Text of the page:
Arcadia is my list muse. The first sentence is what inspires you to read the rest of the book, isn't it? I have therefore prepared a list of some of my favourite opening lines from books. I've permitted myself more than a single sentence in instances where I think the essence of the opening passage is not captured merely before the first period. You'll notice that I adore books that start off with high tension. There is tension regarding a character's identity, their past, their future or their motivation. Tension is created by change, the sense that everything's going to be irrevocably different from now onwards. Vonnegut's characters who have to want something on every page. Enjoy.

1. The Bridge of San Luis Rey - Thornton Wilder [1927]
"On Friday noon, July the twentieth, 1714, the finest bridge in all Peru broke and precipitated five travellers into the gulf below."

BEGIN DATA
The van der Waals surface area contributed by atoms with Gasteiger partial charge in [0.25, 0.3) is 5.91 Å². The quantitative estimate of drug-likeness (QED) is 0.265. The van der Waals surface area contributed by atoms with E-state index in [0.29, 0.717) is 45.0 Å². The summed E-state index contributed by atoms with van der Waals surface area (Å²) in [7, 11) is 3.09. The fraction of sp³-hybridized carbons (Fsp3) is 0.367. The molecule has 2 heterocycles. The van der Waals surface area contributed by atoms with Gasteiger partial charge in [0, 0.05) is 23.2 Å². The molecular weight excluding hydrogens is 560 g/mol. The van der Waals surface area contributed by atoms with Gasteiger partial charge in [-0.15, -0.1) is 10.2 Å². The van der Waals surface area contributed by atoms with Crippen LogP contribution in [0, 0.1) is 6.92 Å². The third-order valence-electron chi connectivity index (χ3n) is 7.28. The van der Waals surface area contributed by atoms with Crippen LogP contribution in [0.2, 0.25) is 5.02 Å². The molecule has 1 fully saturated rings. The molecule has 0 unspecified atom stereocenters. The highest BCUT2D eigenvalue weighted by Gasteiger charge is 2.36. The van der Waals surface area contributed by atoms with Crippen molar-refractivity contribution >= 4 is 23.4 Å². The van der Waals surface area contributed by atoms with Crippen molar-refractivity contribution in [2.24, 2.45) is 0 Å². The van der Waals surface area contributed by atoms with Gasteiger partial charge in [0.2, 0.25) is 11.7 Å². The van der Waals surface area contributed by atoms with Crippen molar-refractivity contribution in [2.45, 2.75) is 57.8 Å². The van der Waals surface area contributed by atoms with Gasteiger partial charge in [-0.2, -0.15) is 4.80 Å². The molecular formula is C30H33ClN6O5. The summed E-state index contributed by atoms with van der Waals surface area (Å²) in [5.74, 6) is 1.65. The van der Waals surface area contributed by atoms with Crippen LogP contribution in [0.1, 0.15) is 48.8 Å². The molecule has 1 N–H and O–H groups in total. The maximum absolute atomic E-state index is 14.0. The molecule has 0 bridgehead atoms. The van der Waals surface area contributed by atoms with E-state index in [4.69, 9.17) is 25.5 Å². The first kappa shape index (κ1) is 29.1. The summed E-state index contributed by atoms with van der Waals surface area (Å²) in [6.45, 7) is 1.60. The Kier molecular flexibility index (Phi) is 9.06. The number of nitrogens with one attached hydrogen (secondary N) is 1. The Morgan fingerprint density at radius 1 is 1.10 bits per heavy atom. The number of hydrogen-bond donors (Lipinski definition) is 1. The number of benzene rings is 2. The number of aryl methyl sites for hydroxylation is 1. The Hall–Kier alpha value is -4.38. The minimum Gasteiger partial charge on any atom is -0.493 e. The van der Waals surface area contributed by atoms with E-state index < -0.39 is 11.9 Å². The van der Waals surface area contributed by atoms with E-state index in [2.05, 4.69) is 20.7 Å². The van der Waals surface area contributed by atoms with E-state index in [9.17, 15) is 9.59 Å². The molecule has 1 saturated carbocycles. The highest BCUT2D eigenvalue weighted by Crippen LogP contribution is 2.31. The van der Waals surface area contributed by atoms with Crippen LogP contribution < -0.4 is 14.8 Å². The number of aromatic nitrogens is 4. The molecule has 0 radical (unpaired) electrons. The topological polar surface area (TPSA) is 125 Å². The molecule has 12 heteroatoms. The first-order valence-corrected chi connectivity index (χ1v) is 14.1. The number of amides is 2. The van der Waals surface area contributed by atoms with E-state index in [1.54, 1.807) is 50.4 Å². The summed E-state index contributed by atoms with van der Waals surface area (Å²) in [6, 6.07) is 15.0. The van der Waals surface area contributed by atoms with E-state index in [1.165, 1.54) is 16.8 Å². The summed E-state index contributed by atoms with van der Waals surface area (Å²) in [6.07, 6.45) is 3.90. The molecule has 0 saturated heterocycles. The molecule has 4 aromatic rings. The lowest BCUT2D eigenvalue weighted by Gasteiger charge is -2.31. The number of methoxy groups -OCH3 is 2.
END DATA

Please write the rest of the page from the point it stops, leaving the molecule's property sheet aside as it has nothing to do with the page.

2. Cold Comfort Farm - Stella Gibbons [1932]
"The education bestowed on Flora Poste by her parents had been expensive, athletic and prolonged; and when they died within a few weeks of one another during the annual epidemic of the influenza or Spanish Plague which occured in her twentieth year, she was discovered to possess every art and grace save that of earning her own living."

3. The Outsider - Albert Camus [1942]
"Mother died today. Or maybe yesterday, I don't know."

4. The Master and Margarita - Mikhail Bulgakov [1967]
"At the hour of the hot spring sunset two citizens appeared at the Patriach's Ponds."

5. One Hundred Years of Solitude - Gabriel García Márquez [1967]
"Many years later, as he faced the firing squad, Colonel Aureliano Buendía was to remember that distant afternoon when his father took him to discover ice."

6. Tales of the City - Armistead Maupin [1980]
"Mary Ann Singleton was twenty-five years old when she saw San Francisco for the first time."

7. Less Than Zero - Bret Easton Ellis [1985]
"People are afraid to merge on freeways in Los Angeles."

8. The Object of My Affection - Stephen McCauley [1987]